Anytime Fitness – Head Fitness Consultant in Dumas, Texas

I am delighted to announce my new position at Anytime Fitness in Dumas, Texas! When I lived on the Western Slope, I was an Anytime Fitness member in Montrose, Colorado and I absolutely loved it!

The Anytime in Dumas is a wonderful facility that has state-of-the art equipment (Precor is my jam!). It also has a great heavy bag, showers, and lots of natural lighting. The gym is very clean and well-maintained, and is considered to be the go-to spot in town (second only to the Toppled Turtle).

Just like Snap Fitness, Anytime is open 24/7 with key fob access. I love the convenience of being able to go to the gym whenever I want. Some days I want to feel the pulse of a packed gym, and there are other times when I want my own personal playground.

Right now I am training clients at Anytime Fitness on Wednesdays and Saturdays.

It’s an honor to be working with such AMAZING people! I am so inspired to help them reach their fitness goals.

I am also starting to offer fitness consultations on Wednesdays and Saturdays. This is a great opportunity for new members to experience the many benefits of personal training. From now until May 2nd, it’s only $1 to join.

Stay tuned for specialized semi-private training offerings (coming soon!)

The Perfect Workout: 1-on-1 Slow-Motion Strength Training

Since graduating in December, I’ve started working as a Virtual Trainer with a company called The Perfect Workout. They have been in business since 1999 all across the US and have been offering Virtual Training since March of 2020.

The first time I tried the Super Slow method I knew that this was the missing piece of my fitness regimen! This science-backed system is based on a study by the University of Florida to help post-menopausal women create bone density.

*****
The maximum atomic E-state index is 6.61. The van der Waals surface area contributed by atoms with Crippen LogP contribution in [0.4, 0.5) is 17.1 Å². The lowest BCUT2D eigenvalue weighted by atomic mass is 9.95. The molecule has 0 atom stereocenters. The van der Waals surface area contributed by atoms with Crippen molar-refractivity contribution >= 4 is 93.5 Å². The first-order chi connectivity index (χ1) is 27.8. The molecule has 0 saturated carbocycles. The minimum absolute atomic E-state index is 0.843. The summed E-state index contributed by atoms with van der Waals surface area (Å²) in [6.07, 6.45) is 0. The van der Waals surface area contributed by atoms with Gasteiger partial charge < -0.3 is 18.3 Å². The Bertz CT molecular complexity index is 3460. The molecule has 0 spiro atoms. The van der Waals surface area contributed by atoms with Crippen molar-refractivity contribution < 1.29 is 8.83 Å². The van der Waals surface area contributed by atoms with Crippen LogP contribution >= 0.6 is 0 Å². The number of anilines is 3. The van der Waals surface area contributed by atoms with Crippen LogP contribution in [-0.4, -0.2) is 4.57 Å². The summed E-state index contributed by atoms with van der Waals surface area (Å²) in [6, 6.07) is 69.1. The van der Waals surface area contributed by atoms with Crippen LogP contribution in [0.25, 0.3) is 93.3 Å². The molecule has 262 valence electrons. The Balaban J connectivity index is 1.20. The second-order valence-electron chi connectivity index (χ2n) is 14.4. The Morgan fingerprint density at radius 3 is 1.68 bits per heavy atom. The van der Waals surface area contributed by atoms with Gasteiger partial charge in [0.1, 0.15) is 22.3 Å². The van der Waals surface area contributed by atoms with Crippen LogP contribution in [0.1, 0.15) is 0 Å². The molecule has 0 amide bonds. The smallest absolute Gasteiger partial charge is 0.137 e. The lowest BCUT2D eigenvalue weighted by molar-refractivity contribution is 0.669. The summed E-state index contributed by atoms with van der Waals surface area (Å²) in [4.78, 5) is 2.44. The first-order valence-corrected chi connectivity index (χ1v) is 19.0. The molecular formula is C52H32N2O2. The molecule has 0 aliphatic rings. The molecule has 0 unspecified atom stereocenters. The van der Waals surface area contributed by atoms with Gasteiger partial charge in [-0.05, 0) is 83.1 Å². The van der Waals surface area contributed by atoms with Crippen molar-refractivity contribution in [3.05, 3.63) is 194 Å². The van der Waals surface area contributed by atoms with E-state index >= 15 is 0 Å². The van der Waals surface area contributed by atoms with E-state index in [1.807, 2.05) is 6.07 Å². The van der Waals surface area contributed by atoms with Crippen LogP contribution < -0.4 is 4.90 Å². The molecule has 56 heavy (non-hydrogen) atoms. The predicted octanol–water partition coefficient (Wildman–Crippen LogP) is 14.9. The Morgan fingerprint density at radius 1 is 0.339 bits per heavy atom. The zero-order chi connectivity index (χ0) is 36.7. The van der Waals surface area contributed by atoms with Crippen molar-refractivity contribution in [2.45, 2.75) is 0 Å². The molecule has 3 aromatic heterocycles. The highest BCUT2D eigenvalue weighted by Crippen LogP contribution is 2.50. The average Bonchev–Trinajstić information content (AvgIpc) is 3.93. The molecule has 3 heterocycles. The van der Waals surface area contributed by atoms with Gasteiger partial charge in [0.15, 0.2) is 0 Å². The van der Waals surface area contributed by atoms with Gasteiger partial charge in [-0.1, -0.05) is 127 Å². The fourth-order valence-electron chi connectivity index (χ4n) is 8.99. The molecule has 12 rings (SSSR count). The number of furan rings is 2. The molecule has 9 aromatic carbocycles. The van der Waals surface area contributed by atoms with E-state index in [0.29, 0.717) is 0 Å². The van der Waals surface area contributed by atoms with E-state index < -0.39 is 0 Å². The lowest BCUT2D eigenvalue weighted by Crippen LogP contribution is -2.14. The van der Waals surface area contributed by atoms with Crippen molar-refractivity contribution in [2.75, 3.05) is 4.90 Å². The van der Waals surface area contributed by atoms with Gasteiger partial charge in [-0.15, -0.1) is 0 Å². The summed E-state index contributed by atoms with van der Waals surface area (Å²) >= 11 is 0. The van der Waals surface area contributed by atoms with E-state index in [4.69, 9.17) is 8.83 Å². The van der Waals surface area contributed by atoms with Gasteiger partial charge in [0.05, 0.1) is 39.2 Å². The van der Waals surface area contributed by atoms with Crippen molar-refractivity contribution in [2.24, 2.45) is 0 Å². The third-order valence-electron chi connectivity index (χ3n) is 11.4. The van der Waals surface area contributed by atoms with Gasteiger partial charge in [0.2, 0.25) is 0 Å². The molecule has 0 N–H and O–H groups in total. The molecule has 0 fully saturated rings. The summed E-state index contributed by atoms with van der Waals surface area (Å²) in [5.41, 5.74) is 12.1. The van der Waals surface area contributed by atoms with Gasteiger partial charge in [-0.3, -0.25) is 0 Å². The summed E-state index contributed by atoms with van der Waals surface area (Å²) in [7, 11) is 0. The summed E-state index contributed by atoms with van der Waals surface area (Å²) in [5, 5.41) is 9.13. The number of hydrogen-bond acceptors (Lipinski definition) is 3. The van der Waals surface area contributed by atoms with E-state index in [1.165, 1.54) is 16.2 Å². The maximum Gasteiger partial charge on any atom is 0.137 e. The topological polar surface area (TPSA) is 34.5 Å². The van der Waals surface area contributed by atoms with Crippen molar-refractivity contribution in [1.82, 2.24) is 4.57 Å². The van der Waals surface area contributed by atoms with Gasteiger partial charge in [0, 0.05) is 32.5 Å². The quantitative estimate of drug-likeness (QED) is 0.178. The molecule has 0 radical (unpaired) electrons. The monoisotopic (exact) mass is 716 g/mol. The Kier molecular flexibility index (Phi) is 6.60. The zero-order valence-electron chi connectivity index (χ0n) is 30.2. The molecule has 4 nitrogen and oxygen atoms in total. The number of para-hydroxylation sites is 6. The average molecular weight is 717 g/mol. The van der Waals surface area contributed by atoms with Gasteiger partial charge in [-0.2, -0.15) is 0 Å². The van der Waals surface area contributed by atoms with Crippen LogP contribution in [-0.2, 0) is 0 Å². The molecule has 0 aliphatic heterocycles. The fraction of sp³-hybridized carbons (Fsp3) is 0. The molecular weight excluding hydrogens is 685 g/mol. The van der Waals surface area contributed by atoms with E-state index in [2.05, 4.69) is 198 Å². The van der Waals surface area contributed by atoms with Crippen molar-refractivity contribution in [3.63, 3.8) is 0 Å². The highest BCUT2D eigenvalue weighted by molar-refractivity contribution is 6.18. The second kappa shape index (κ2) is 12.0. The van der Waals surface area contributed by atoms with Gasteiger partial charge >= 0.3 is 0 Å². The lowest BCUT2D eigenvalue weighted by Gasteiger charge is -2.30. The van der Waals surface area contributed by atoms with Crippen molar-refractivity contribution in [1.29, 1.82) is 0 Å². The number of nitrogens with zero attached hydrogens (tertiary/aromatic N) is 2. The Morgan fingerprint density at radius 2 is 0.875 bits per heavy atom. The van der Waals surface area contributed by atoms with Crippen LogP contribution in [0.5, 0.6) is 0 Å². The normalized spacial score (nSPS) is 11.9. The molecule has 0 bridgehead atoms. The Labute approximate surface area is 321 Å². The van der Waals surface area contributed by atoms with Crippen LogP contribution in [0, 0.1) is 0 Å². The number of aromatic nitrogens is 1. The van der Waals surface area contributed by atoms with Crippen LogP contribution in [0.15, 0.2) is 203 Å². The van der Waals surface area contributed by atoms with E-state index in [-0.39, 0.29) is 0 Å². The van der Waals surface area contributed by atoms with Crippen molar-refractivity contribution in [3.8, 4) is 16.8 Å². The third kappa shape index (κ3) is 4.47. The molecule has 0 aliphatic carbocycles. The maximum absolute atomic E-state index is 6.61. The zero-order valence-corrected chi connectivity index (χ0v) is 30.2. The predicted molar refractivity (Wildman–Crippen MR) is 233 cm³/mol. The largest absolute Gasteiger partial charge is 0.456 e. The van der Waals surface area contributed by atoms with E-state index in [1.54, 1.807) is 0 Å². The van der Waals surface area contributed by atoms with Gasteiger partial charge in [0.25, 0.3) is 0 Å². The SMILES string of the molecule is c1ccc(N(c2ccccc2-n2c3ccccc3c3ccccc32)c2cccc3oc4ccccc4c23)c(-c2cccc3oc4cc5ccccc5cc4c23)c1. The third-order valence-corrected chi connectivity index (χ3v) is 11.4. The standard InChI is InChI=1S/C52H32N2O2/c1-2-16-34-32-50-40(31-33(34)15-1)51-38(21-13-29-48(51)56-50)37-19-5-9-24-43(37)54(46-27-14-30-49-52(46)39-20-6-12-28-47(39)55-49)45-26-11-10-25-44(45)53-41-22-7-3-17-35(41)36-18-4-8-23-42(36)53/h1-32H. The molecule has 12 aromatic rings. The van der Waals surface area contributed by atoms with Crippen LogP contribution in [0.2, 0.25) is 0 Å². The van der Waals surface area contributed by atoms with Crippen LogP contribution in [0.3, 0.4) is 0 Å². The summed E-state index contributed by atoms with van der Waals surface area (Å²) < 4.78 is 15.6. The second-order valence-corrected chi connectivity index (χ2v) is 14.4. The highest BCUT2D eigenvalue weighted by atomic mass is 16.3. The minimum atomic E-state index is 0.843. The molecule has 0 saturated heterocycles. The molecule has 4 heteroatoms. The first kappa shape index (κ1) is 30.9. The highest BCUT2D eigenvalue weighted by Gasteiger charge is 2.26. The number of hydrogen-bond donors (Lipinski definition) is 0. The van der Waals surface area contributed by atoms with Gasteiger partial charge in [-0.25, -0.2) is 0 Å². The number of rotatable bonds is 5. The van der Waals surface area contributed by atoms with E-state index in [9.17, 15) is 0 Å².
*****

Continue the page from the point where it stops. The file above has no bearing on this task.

Not only is The Perfect Workout safe and highly effective for seniors, it’s incredibly challenging for adults of all ages and ability levels.

Since I became a Perfect Workout Trainer, I’ve been learning all about why people LOVE the Super Slow method and Virtual Training. This is just a snapshot of what so many clients have shared with me:


“I love the convenience of Virtual Training. I save myself an hour by not having to drive back and forth to the studio!”


“The Perfect Workout has completely changed the way that I look at exercise.”


“Virtual Training is harder than the studio workouts!”

Many of you know that I’ve been a Slow Philosophy advocate for a very long time. I am delighted to be able to incorporate my training background with this brilliant system. And I would love to share the many benefits of The Perfect Workout with you.

Sign up for my VIP Newsletter to receive a FREE 1-hour Intro Session (normally $75). Offer expires March 19th.

To learn more about this revolutionary form of exercise visit: Is Virtual Personal Training Worth It?

The Slow Path is the Best Way

One of my favorite mantras, or quotes that I live by is, “The slow path is the best way.” For me, this speaks to the value of doing things consistently over time for lasting, optimal results. I see the slow path as a lifestyle; a commitment to staying on course rather than expecting immediate results. 

The slow path (evolution) takes time. 

It took me a while to appreciate the slow path. When I started on this journey over twenty years ago, I was attracted to physically demanding dance, yoga, and martial arts practices.

I didn’t have much patience and the thought of meditating made me nervous. I could only manage to meditate for a few minutes after I’d exhausted myself in a power yoga class. Occasionally, I injured myself due to a lack of awareness of my body and improper form.

In 2004 I moved from New York to Boulder, Colorado. Even though I didn’t know anyone there, I just felt that this move was important for my evolution. I began studying Tai Chi which became my formal introduction to the slow path.